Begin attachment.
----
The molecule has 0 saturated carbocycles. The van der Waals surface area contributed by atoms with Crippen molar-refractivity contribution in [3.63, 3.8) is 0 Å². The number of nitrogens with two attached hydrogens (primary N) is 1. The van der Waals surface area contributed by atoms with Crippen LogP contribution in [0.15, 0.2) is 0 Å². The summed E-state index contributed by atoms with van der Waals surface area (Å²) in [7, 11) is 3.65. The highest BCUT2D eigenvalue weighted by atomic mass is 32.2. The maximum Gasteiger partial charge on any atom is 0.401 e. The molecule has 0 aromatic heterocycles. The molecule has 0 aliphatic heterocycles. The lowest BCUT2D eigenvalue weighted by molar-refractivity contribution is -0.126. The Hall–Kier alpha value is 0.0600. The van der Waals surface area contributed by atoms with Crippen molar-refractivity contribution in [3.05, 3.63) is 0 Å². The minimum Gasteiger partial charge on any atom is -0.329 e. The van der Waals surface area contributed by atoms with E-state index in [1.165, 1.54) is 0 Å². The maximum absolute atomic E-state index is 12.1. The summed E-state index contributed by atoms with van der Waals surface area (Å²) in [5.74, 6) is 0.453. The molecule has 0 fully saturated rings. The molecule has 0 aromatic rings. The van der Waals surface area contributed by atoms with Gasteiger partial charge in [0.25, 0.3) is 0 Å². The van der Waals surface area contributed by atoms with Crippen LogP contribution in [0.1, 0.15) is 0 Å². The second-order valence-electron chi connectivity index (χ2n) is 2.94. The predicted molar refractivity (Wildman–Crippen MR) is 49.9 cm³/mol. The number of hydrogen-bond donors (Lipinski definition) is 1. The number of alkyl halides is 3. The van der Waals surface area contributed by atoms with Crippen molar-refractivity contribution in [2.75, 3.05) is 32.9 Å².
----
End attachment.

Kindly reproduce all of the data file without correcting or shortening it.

The molecule has 0 saturated carbocycles. The van der Waals surface area contributed by atoms with Crippen molar-refractivity contribution in [3.63, 3.8) is 0 Å². The number of nitrogens with two attached hydrogens (primary N) is 1. The van der Waals surface area contributed by atoms with Crippen LogP contribution in [0.15, 0.2) is 0 Å². The summed E-state index contributed by atoms with van der Waals surface area (Å²) in [7, 11) is 3.65. The highest BCUT2D eigenvalue weighted by atomic mass is 32.2. The maximum Gasteiger partial charge on any atom is 0.401 e. The molecule has 0 aromatic heterocycles. The molecule has 0 aliphatic heterocycles. The lowest BCUT2D eigenvalue weighted by molar-refractivity contribution is -0.126. The Hall–Kier alpha value is 0.0600. The van der Waals surface area contributed by atoms with Crippen molar-refractivity contribution in [3.05, 3.63) is 0 Å². The minimum Gasteiger partial charge on any atom is -0.329 e. The van der Waals surface area contributed by atoms with E-state index in [1.165, 1.54) is 0 Å². The maximum absolute atomic E-state index is 12.1. The summed E-state index contributed by atoms with van der Waals surface area (Å²) in [5.74, 6) is 0.453. The molecule has 0 fully saturated rings. The molecule has 0 aromatic rings. The van der Waals surface area contributed by atoms with Gasteiger partial charge in [0.25, 0.3) is 0 Å². The van der Waals surface area contributed by atoms with Crippen LogP contribution in [0.1, 0.15) is 0 Å². The second-order valence-electron chi connectivity index (χ2n) is 2.94. The predicted molar refractivity (Wildman–Crippen MR) is 49.9 cm³/mol. The number of hydrogen-bond donors (Lipinski definition) is 1. The number of alkyl halides is 3. The van der Waals surface area contributed by atoms with Crippen molar-refractivity contribution in [2.75, 3.05) is 32.9 Å².